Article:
With millions of unwanted pregnancies happening every year, birth control is not only a responsible thing to use, but it also healthy.
While many individuals seem to believe birth control for women is a relatively new invention, it has actually been around for centuries. Primitive diaphragm like devices have been found in a variety of ancient cultures. It has only been since the 20th century that birth control has evolved from a physical barrier to a hormonal one in women.
A variety of types of contraception are available to women. Generally, these “birth control pills” as they are commonly referred to are by prescription only. There is a significant amount of literature available on the differences between each type, and the proper research should be done before beginning a birth control regimen.
Additionally, there are “contragestion” methods that are used after sexual intercourse, the most widely used one currently being the “Plan B” or “Morning After Pill”.
Birth Control Contraception
Contraception methods of birth control are by far the most common. These generally include barrier methods, inject-able contraception methods, and hormonal contraception methods.
Amongst the barrier methods, the two most commonly used forms are the diaphragm and the condom. The condom is worn by the male, whereas the diaphragm applied by the female. A diaphragm is a barrier at the cervix, generally made out of silicone or soft latex.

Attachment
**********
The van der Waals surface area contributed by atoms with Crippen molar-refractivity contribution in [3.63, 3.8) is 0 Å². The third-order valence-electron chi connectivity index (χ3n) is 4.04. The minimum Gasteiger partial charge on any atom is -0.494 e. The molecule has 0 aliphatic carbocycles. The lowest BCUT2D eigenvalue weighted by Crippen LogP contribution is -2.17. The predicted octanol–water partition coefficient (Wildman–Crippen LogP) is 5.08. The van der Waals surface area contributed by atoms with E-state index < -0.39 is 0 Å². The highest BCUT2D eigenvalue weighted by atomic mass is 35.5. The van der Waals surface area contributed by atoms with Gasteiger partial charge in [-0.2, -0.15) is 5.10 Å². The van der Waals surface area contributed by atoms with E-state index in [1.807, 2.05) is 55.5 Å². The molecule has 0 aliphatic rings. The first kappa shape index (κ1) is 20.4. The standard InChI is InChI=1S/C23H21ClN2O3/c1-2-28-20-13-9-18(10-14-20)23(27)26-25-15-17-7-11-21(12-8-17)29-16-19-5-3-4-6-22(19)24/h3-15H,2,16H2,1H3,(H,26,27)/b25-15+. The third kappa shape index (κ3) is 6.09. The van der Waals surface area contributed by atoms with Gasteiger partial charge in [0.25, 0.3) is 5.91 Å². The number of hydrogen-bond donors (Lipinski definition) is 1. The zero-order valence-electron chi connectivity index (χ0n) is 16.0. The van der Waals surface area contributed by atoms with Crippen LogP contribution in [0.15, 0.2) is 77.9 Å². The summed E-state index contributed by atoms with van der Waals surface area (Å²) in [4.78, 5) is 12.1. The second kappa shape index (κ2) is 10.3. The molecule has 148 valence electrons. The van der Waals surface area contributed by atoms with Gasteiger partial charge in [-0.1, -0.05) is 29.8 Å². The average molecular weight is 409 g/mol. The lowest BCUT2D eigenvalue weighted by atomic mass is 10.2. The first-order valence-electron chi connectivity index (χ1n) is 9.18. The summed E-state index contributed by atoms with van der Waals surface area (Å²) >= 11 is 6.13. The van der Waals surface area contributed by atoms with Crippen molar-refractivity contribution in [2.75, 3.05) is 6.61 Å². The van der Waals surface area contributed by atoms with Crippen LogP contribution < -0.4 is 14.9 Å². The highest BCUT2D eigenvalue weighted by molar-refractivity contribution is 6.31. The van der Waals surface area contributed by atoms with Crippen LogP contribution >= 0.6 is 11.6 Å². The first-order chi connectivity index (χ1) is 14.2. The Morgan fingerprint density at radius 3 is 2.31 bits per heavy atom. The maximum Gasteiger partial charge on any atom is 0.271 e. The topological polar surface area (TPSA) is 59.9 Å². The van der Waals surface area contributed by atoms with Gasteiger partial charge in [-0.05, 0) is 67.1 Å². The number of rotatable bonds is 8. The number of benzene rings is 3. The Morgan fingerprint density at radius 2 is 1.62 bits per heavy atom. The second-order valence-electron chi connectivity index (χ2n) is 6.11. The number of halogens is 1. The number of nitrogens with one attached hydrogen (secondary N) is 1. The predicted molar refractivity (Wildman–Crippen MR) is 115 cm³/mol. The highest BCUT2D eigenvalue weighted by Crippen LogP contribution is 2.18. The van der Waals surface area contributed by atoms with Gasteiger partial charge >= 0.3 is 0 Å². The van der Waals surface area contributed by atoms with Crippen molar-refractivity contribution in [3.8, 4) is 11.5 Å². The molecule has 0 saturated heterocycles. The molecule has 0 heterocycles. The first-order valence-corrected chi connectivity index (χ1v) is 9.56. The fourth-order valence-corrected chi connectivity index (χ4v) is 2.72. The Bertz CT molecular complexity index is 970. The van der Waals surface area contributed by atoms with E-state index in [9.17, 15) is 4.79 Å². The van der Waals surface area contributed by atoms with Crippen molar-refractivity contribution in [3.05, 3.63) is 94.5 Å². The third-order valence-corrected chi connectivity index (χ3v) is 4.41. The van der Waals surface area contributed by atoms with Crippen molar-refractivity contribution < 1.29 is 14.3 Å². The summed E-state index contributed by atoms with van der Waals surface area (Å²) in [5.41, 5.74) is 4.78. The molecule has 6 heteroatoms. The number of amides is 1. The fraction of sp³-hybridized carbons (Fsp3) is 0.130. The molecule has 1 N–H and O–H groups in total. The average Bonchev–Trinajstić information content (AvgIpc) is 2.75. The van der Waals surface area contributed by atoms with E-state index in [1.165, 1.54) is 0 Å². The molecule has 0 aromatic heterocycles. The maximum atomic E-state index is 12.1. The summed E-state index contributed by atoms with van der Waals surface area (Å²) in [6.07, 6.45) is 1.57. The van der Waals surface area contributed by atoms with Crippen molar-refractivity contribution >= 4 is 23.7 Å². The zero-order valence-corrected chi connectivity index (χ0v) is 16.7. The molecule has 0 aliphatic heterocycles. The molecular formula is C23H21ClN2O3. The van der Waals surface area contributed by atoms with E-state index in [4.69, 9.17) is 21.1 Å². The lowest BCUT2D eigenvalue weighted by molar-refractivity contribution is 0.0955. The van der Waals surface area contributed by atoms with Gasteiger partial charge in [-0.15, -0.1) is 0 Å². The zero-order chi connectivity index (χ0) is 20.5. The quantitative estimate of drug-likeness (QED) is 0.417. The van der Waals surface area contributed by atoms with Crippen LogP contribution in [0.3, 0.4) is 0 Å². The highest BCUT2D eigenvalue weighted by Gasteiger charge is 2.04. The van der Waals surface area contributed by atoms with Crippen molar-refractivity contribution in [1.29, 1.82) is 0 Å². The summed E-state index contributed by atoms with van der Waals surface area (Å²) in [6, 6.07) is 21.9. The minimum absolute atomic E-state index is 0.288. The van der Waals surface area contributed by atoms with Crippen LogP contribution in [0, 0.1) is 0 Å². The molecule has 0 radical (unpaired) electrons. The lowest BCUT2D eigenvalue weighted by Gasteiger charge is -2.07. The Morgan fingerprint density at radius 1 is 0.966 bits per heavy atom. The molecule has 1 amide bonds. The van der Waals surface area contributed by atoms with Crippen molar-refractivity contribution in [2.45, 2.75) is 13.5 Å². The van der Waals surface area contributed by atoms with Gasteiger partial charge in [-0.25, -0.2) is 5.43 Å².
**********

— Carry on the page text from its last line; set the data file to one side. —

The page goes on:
It is shaped like a dome, with a spring molded into the rim which creates a seal against the walls of the vagina. The diaphragm is often used in conjunction with spermicidal lubricant, which increases its effectiveness even more. They are usually re-usable, and must remain inside the vagina for six to eight hours after intercourse is concluded.
The diaphragm should be removed for cleaning every twenty four hours. Latex diaphragms can last up to three years, whilst silicone diaphragms can last up to ten years. Their failure rate within the first year with proper use is less than one percent. This proper use should be researched and understood first, however.
Hormonal contraception is most commonly in the form of a daily or monthly pill. Inject-able contraception can be performed as rarely as every three to six months.
Birth Control Contragestion
Contragestion includes intra-uterine barriers and “emergency contraception”. Intrauterine devices can be hormonal or copper based, and must be inserted by a physician. Depending on the nature of the device, it can either work through progesterone or by disrupting the flow of sperm and the ability of an embryo to implant itself. These devices, however, are not what is considered “widely used”.
Emergency contraception, the most common form of which is Plan-B, is a one-dose tablet taken the following morning or as soon as possible. The effectiveness of this pill is reduced exponentially as time passes between intercourse and when the dose is actually taken. As such, it should be taken immediately. Plan-B can be found at most pharmacies in the United States, though it is currently the subject of varying legislation as it has only recently hit the wider market.